The Food and Drink FederationA Corporate Profile By Corporate Watch UK
Completed November 2002
The Food and Drink Federation (FDF)Industry Areas: The Food and Drink Federation (FDF), through its 50 members, directly and indirectly represents approximately 95% of the UK food and drink manufacturing sector. Member organisations include the Rice Association, the Food Association, the Potato Processors Association, the British Soft Drinks Association and the Federation of Bakers. Overview: The FDF represents big business in the food and drink sector. Its current president is Peter Blackburn, former chair of Nestlé UK, and now also chair of Northern Foods. Food and drink industries use the FDF to promote their own interests to both government and the public. Such interests typically include:
The FDF relays these interests throught variosu campaigns and lobbying strategies to government and the public. Within government, FDF and/or industry representatives sit on numerous government committees responsible for dealing with food issues. Market share / Importance: The FDF is the principal trade federation representing UK food and drink producers. Through its 50 members, it represents a gross output of £65 billion, or 14% of total UK manufacturing. 500,000 people are employed within this sector: 12.7% of the UK manufacturing workforce. The FDF therefore calls itself the:
- the production of a globally competitive food production system which involves the intensification and genetic modification of agriculture, thereby minimising input costs for the food manufacturing industry;
- the promotion and support of high profit-margin, high value-added food and drink products - in practice this tends to mean highly processed products, often unhealthy and containing many additives.
- Ensuring that the research agenda in the universities and research institutions match the ever-increasing need for new products in the processed foods sector.
- Largest packaging client
- 2nd largest advertising client
- 3rd largest energy client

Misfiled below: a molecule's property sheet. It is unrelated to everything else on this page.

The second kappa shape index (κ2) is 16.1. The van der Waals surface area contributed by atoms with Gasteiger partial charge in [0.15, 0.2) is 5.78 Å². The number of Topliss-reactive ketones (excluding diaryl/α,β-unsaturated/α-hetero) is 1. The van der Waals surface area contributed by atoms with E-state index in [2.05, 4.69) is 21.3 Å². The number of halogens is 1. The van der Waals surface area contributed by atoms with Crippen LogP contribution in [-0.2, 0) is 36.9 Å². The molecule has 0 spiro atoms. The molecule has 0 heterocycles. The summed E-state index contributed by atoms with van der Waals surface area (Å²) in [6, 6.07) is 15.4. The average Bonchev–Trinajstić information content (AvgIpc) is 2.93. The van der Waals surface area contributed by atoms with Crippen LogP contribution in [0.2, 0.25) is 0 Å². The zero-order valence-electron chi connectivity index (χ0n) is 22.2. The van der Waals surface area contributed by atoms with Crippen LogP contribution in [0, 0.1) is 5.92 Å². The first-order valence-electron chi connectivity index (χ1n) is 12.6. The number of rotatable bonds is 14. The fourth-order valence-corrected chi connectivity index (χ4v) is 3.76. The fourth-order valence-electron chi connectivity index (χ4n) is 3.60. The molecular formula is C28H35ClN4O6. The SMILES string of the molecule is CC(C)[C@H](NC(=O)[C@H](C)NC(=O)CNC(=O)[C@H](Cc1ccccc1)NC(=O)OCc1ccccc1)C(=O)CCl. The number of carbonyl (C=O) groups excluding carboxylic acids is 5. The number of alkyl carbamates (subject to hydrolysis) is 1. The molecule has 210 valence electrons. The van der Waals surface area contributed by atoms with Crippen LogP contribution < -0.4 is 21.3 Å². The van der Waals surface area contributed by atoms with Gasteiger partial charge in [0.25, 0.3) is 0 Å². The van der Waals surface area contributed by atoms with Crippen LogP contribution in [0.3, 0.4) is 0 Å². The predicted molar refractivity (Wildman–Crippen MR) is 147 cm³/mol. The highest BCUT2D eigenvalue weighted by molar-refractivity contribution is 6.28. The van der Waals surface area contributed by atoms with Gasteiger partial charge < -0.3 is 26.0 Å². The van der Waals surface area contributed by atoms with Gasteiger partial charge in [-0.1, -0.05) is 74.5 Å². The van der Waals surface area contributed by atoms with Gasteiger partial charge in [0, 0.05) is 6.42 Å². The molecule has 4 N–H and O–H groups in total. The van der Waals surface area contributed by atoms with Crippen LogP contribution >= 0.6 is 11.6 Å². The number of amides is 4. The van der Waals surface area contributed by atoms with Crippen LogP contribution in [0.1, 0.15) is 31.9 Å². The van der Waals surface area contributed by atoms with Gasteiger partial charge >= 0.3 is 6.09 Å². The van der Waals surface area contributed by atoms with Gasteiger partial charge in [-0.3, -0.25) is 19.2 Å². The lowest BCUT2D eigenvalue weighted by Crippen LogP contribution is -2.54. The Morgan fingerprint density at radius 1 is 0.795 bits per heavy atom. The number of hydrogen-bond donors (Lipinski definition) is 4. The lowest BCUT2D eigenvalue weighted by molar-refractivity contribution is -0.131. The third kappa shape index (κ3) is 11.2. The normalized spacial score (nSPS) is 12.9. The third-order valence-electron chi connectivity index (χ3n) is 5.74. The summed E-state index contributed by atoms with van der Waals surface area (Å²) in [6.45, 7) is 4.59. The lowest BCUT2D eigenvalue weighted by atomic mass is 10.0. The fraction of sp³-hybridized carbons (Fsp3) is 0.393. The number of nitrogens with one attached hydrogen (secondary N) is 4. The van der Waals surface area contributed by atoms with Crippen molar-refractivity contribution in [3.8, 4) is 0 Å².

- Furthermore, the FDF indirectly (through its members) buys 2/3 of all UK agricultural produce.
ProjectsThe FDF has its own well-kept website with reports, news, documents and information concerning the food and drink industry at www.fdf.org.uk. It also runs tangential websites aimed at getting ‘science-based information’ over to the public:
www.foodfuture.org.uk looks at biotechnology and food;
www.foodfitness.org.uk encourages healthy eating combined with exercise;
www.foodlink.org.uk promotes good hygiene practices. The FDF’s more important job is to act as the ‘voice of the UK food and drink manufacturing industry’, in which role it aims to ‘improve the environment in which the UK food and drink manufacturing industry must operate: be it legislative, economic, social or political. It aims to safeguard the commercial interests of the industry and maximise its international competitiveness’. To this end, it is an active lobbying group; the website boasts that in 2001 it had ‘over 1,000 contacts with Ministers [and] Members of Parliaments at UK and EU level’ and had ‘hundreds of consultations with EU, Government and others’. Lady Jay, Director General of the FDF, explains that ‘FDF co-ordinated and represented industry in more than one hundred formal and informal consultation exercises’ . Lady Jay also explains that the FDF has helped create ‘an important forum which brings together the Presidents and Directors General of the four key groupings along the food chain - FDF, the NFU [National Farmer’s Union], the British Retail Consortium and the Institute of Grocery Distribution.’ She believes that this ‘ “joined-up” approach, this Whole Food Chain approach, is and will continue to be, a major element of our lobbying strategy.’ This is largely due to the fact that all four stakeholders hold a similar future vision for agriculture in the UK, one that revolves around global competitiveness, greater intensification of agriculture, and the widespread growth and use of GMOs. This lobbying forum also excludes some of the other interests in the food chain - namely small and family farmers, small organic producers, people working on local food economies, farm-workers and to a large extent consumers. References
 UK Food and Drink Industry Statistics 2000